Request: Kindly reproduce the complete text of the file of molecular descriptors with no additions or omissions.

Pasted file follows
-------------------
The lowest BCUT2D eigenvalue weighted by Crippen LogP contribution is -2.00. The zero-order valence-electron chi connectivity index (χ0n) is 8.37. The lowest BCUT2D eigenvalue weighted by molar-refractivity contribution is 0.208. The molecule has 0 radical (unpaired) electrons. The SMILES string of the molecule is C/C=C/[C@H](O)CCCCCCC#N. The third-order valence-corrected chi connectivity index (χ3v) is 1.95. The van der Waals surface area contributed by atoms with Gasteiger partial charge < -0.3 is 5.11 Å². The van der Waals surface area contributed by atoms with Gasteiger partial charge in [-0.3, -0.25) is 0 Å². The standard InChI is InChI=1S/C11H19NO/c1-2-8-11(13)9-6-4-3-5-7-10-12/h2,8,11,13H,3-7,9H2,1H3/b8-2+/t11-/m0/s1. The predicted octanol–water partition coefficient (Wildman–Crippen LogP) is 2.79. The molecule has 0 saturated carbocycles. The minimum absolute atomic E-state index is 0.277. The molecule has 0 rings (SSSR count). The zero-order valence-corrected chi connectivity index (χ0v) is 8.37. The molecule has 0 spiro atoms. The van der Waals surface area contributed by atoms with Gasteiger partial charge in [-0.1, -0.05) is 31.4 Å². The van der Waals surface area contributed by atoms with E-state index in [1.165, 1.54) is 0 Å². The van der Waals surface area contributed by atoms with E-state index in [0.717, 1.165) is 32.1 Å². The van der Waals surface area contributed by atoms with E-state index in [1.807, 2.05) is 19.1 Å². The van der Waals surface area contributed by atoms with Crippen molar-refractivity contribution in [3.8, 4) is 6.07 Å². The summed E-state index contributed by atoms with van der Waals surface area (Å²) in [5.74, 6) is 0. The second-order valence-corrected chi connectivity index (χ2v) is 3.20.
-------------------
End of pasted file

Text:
The lowest BCUT2D eigenvalue weighted by Crippen LogP contribution is -2.00. The zero-order valence-electron chi connectivity index (χ0n) is 8.37. The lowest BCUT2D eigenvalue weighted by molar-refractivity contribution is 0.208. The molecule has 0 radical (unpaired) electrons. The SMILES string of the molecule is C/C=C/[C@H](O)CCCCCCC#N. The third-order valence-corrected chi connectivity index (χ3v) is 1.95. The van der Waals surface area contributed by atoms with Gasteiger partial charge < -0.3 is 5.11 Å². The van der Waals surface area contributed by atoms with Gasteiger partial charge in [-0.3, -0.25) is 0 Å². The standard InChI is InChI=1S/C11H19NO/c1-2-8-11(13)9-6-4-3-5-7-10-12/h2,8,11,13H,3-7,9H2,1H3/b8-2+/t11-/m0/s1. The predicted octanol–water partition coefficient (Wildman–Crippen LogP) is 2.79. The molecule has 0 saturated carbocycles. The minimum absolute atomic E-state index is 0.277. The molecule has 0 rings (SSSR count). The zero-order valence-corrected chi connectivity index (χ0v) is 8.37. The molecule has 0 spiro atoms. The van der Waals surface area contributed by atoms with Gasteiger partial charge in [-0.1, -0.05) is 31.4 Å². The van der Waals surface area contributed by atoms with E-state index in [1.165, 1.54) is 0 Å². The van der Waals surface area contributed by atoms with E-state index in [0.717, 1.165) is 32.1 Å². The van der Waals surface area contributed by atoms with E-state index in [1.807, 2.05) is 19.1 Å². The van der Waals surface area contributed by atoms with Crippen molar-refractivity contribution in [3.8, 4) is 6.07 Å². The summed E-state index contributed by atoms with van der Waals surface area (Å²) in [5.74, 6) is 0. The second-order valence-corrected chi connectivity index (χ2v) is 3.20.